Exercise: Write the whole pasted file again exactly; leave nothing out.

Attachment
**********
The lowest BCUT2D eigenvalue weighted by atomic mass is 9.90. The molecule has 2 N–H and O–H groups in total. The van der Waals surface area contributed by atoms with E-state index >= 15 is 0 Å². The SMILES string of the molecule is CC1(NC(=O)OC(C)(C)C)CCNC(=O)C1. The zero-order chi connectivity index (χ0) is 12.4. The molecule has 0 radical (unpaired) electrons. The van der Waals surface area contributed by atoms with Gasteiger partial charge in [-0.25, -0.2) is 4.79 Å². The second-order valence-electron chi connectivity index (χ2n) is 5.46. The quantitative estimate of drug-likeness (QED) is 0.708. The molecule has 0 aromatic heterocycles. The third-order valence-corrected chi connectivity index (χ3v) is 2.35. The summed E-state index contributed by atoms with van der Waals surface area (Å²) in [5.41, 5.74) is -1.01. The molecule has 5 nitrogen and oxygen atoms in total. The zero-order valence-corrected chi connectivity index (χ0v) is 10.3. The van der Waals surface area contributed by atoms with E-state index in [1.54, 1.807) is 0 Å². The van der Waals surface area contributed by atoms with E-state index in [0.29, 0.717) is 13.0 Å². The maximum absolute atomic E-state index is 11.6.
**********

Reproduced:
The lowest BCUT2D eigenvalue weighted by atomic mass is 9.90. The molecule has 2 N–H and O–H groups in total. The van der Waals surface area contributed by atoms with E-state index >= 15 is 0 Å². The SMILES string of the molecule is CC1(NC(=O)OC(C)(C)C)CCNC(=O)C1. The zero-order chi connectivity index (χ0) is 12.4. The molecule has 0 radical (unpaired) electrons. The van der Waals surface area contributed by atoms with Gasteiger partial charge in [-0.25, -0.2) is 4.79 Å². The second-order valence-electron chi connectivity index (χ2n) is 5.46. The quantitative estimate of drug-likeness (QED) is 0.708. The molecule has 0 aromatic heterocycles. The third-order valence-corrected chi connectivity index (χ3v) is 2.35. The summed E-state index contributed by atoms with van der Waals surface area (Å²) in [5.41, 5.74) is -1.01. The molecule has 5 nitrogen and oxygen atoms in total. The zero-order valence-corrected chi connectivity index (χ0v) is 10.3. The van der Waals surface area contributed by atoms with E-state index in [1.54, 1.807) is 0 Å². The van der Waals surface area contributed by atoms with E-state index in [0.29, 0.717) is 13.0 Å². The maximum absolute atomic E-state index is 11.6.